Wed, Dec 06, 2017 - Page 10 News List

SEC shuts down digital currency investment scam

‘FALSE PROMISES’:PlexCorps said it could not identify the company’s executives over privacy reasons when in reality its owner was being pursued for securities law violations


The US Securities and Exchange Commission (SEC) on Monday said its newly created Cyber Unit shut down a digital currency investment scam, charging a company that took millions from investors by “falsely promising” a speedy, 13-fold profit.

The unit filed charges against and froze the assets of Dominic Lacroix, a Canadian with a history of securities law violations, and his company, PlexCorps, in an initial coin offering (ICO) fraud.

Using Facebook, the company sold securities called PlexCoin — which its Web site billed as “the next cryptocurrency” — to investors in the US and elsewhere, raising US$15 million since August, and promising a return of 1,354 percent within 29 days, the SEC said in a statement.

These were the first charges filed by the unit in September to focus on fraudulent ICOs of digital currency and other crimes.

“This first Cyber Unit case hits all of the characteristics of a full-fledged cyberscam and is exactly the kind of misconduct the unit will be pursuing,” the unit’s chief Robert Cohen said in a statement. “We acted quickly to protect retail investors from this initial coin offering’s false promises.”

The SEC won an emergency court order to freeze the assets of PlexCorps, Lacroix, 35, and his partner Sabrina Paradis-Royer, 26, accusing them of trading in unregistered securities.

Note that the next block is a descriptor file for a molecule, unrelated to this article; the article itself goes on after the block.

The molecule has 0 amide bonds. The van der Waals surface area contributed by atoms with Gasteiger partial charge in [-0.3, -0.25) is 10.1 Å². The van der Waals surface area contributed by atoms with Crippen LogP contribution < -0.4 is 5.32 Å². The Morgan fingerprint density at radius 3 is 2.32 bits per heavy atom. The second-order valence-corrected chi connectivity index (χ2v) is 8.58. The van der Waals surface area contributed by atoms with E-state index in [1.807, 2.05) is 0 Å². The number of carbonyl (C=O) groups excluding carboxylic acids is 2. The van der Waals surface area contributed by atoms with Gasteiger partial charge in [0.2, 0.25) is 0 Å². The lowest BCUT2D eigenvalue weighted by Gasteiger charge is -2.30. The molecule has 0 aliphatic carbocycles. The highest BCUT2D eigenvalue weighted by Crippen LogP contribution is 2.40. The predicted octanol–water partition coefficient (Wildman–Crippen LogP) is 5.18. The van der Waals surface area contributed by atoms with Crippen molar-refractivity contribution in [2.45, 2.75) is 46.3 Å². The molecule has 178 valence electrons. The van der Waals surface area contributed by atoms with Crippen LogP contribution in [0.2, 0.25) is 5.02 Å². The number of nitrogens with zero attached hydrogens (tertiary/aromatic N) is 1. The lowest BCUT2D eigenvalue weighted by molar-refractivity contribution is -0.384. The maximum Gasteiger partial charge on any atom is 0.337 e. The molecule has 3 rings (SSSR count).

PlexCorps promotional materials claimed the company’s executives could not be identified for security and privacy reasons when in reality this was because Lacroix had already been pursued by Canadian authorities for securities law violations, the agency said.

The SEC’s move comes amid rising interest in digital currencies, with the most well-established, bitcoin, seeing its value soar this year to dizzying heights, attracting both investor interest and skepticism.

The US Commodities Futures Trading Commission, which regulates trade in derivatives, last week cleared the way for mainstream exchanges, including the CME Group and Cboe Futures Exchange, to offer contracts for futures of the virtual currency.

Cboe was the first out of the gate on Monday, announcing it would launch bitcoin futures trading beginning on Sunday.

CME plans to allow trading in bitcoin futures later this month.

This story has been viewed 1607 times.

Comments will be moderated. Remarks containing abusive and obscene language, personal attacks of any kind or promotion will be removed and the user banned.

TOP top